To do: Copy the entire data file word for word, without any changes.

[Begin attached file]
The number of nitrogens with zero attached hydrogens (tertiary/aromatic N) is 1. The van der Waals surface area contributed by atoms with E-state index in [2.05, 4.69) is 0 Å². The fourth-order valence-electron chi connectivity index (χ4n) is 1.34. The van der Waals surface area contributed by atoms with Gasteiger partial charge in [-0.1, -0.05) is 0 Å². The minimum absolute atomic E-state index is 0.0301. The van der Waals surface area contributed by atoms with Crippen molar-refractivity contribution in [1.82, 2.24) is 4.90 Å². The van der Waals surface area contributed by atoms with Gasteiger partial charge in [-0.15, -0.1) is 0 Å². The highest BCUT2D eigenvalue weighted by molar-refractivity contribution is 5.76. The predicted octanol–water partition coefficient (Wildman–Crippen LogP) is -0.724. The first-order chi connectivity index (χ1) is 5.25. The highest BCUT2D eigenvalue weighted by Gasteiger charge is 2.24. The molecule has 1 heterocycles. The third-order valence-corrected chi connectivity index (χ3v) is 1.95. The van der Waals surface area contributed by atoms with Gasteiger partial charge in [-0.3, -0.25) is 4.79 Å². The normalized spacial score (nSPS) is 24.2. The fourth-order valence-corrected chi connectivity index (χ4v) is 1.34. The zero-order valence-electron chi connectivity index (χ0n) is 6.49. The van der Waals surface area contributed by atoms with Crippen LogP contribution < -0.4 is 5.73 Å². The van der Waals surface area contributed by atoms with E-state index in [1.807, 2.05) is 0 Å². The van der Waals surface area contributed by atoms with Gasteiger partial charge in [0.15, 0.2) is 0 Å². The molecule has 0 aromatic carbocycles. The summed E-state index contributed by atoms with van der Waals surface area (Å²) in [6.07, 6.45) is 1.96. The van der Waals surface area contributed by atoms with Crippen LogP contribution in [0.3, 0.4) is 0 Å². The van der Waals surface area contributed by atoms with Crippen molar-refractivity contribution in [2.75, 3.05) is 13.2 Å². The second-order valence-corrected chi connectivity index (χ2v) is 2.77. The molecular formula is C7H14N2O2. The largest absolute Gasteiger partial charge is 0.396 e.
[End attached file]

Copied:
The number of nitrogens with zero attached hydrogens (tertiary/aromatic N) is 1. The van der Waals surface area contributed by atoms with E-state index in [2.05, 4.69) is 0 Å². The fourth-order valence-electron chi connectivity index (χ4n) is 1.34. The van der Waals surface area contributed by atoms with Gasteiger partial charge in [-0.1, -0.05) is 0 Å². The minimum absolute atomic E-state index is 0.0301. The van der Waals surface area contributed by atoms with Crippen molar-refractivity contribution in [1.82, 2.24) is 4.90 Å². The van der Waals surface area contributed by atoms with Gasteiger partial charge in [-0.15, -0.1) is 0 Å². The highest BCUT2D eigenvalue weighted by molar-refractivity contribution is 5.76. The predicted octanol–water partition coefficient (Wildman–Crippen LogP) is -0.724. The first-order chi connectivity index (χ1) is 5.25. The highest BCUT2D eigenvalue weighted by Gasteiger charge is 2.24. The molecule has 1 heterocycles. The third-order valence-corrected chi connectivity index (χ3v) is 1.95. The van der Waals surface area contributed by atoms with Gasteiger partial charge in [-0.3, -0.25) is 4.79 Å². The normalized spacial score (nSPS) is 24.2. The fourth-order valence-corrected chi connectivity index (χ4v) is 1.34. The zero-order valence-electron chi connectivity index (χ0n) is 6.49. The van der Waals surface area contributed by atoms with Crippen LogP contribution < -0.4 is 5.73 Å². The van der Waals surface area contributed by atoms with E-state index in [1.807, 2.05) is 0 Å². The van der Waals surface area contributed by atoms with Gasteiger partial charge in [0.15, 0.2) is 0 Å². The molecule has 0 aromatic carbocycles. The summed E-state index contributed by atoms with van der Waals surface area (Å²) in [6.07, 6.45) is 1.96. The van der Waals surface area contributed by atoms with Crippen LogP contribution in [0.3, 0.4) is 0 Å². The van der Waals surface area contributed by atoms with Crippen molar-refractivity contribution in [2.75, 3.05) is 13.2 Å². The second-order valence-corrected chi connectivity index (χ2v) is 2.77. The molecular formula is C7H14N2O2. The largest absolute Gasteiger partial charge is 0.396 e.